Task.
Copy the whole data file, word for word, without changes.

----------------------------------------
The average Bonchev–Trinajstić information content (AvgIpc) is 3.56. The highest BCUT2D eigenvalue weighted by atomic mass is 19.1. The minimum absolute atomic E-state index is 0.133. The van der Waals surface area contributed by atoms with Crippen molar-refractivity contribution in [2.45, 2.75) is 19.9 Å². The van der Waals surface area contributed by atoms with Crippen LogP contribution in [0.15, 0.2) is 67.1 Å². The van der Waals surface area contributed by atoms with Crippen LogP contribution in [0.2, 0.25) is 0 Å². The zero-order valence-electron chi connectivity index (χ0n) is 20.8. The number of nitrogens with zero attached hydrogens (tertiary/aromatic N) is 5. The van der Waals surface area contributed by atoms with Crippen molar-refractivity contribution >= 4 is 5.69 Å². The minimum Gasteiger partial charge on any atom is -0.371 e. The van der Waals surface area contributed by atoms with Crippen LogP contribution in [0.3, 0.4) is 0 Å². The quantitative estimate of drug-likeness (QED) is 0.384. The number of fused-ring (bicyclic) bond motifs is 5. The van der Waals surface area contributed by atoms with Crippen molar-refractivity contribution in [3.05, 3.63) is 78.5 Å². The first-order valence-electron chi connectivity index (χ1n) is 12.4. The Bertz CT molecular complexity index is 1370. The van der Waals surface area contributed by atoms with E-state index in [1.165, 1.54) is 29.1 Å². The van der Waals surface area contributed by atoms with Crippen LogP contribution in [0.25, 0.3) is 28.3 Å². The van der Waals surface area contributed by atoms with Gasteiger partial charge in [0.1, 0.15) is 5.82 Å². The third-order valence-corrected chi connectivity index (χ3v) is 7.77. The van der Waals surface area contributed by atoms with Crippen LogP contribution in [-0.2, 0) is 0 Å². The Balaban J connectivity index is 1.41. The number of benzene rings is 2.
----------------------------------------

The average Bonchev–Trinajstić information content (AvgIpc) is 3.56. The highest BCUT2D eigenvalue weighted by atomic mass is 19.1. The minimum absolute atomic E-state index is 0.133. The van der Waals surface area contributed by atoms with Crippen molar-refractivity contribution in [2.45, 2.75) is 19.9 Å². The van der Waals surface area contributed by atoms with Crippen LogP contribution in [0.15, 0.2) is 67.1 Å². The van der Waals surface area contributed by atoms with Crippen LogP contribution in [0.2, 0.25) is 0 Å². The zero-order valence-electron chi connectivity index (χ0n) is 20.8. The number of nitrogens with zero attached hydrogens (tertiary/aromatic N) is 5. The van der Waals surface area contributed by atoms with Crippen molar-refractivity contribution >= 4 is 5.69 Å². The minimum Gasteiger partial charge on any atom is -0.371 e. The van der Waals surface area contributed by atoms with Crippen LogP contribution in [0.3, 0.4) is 0 Å². The quantitative estimate of drug-likeness (QED) is 0.384. The number of fused-ring (bicyclic) bond motifs is 5. The van der Waals surface area contributed by atoms with Crippen molar-refractivity contribution in [3.05, 3.63) is 78.5 Å². The first-order valence-electron chi connectivity index (χ1n) is 12.4. The Bertz CT molecular complexity index is 1370. The van der Waals surface area contributed by atoms with E-state index in [1.165, 1.54) is 29.1 Å². The van der Waals surface area contributed by atoms with Crippen LogP contribution in [0.25, 0.3) is 28.3 Å². The van der Waals surface area contributed by atoms with Gasteiger partial charge in [0.1, 0.15) is 5.82 Å². The third-order valence-corrected chi connectivity index (χ3v) is 7.77. The van der Waals surface area contributed by atoms with Crippen LogP contribution in [-0.2, 0) is 0 Å². The Balaban J connectivity index is 1.41. The number of benzene rings is 2.